If early prostate cancer is detected, what treatments are used?
Approximately two out of every three men who have a prostate biopsy will not have prostate cancer. The initial treatment options for men with early localised prostate cancer are:
This involves the conscious decision to avoid treatment unless symptoms develop. Those men who do develop symptoms of progressive disease are usually managed with hormonal therapy.
With active surveillance the treatment of slow growing cancers is avoided by only treating those whose cancers show early signs of progression. Serial PSA measurements and prostate biopsies allow the cancer to be monitored and surgery or radiotherapy is offered in the event of disease progression. The disadvantage is that the cancer may grow to a more advanced stage. Some men find the uncertainty difficult to cope with.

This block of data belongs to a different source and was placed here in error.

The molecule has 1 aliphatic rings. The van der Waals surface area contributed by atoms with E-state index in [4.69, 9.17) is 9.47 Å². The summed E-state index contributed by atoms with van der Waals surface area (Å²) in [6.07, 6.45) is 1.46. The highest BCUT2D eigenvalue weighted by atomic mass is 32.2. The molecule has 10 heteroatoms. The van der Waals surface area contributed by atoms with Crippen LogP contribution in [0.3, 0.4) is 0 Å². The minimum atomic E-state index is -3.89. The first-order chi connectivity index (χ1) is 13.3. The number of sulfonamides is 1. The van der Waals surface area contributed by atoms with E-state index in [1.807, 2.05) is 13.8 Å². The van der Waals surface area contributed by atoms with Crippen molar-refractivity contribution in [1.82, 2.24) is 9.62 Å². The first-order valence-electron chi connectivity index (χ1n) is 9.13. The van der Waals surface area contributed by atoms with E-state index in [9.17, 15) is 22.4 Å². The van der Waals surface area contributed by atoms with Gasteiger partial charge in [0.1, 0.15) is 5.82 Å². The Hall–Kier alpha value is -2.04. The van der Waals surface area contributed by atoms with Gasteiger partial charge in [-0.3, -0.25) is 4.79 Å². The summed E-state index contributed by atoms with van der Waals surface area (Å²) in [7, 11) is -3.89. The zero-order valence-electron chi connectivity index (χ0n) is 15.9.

This involves an operation to remove the prostate gland. The aim is to cure, although there are possible side effects. These include incontinence which is experienced by up to 2 in every 10 men. Up to 8 in every 10 men experience impotence following the surgery. Four or five men in every 1,000 who have major surgery for prostate cancer may die.
Radiotherapy external beam
This involves a course of radiotherapy treatment on the prostate gland at an outpatient clinic and usually follows a course of hormonal therapy. The aim is to cure, although there are possible side effects. Impotence may be experienced by up to 6 in every 10 men. Bowel problems are experienced by 3 in every 10 men and incontinence by 4 in every 100 men.
This involves placing radioactive seeds or wires directly into the prostate. Possible side effects include urinary problems and impotence in up to 2 in every 10 men.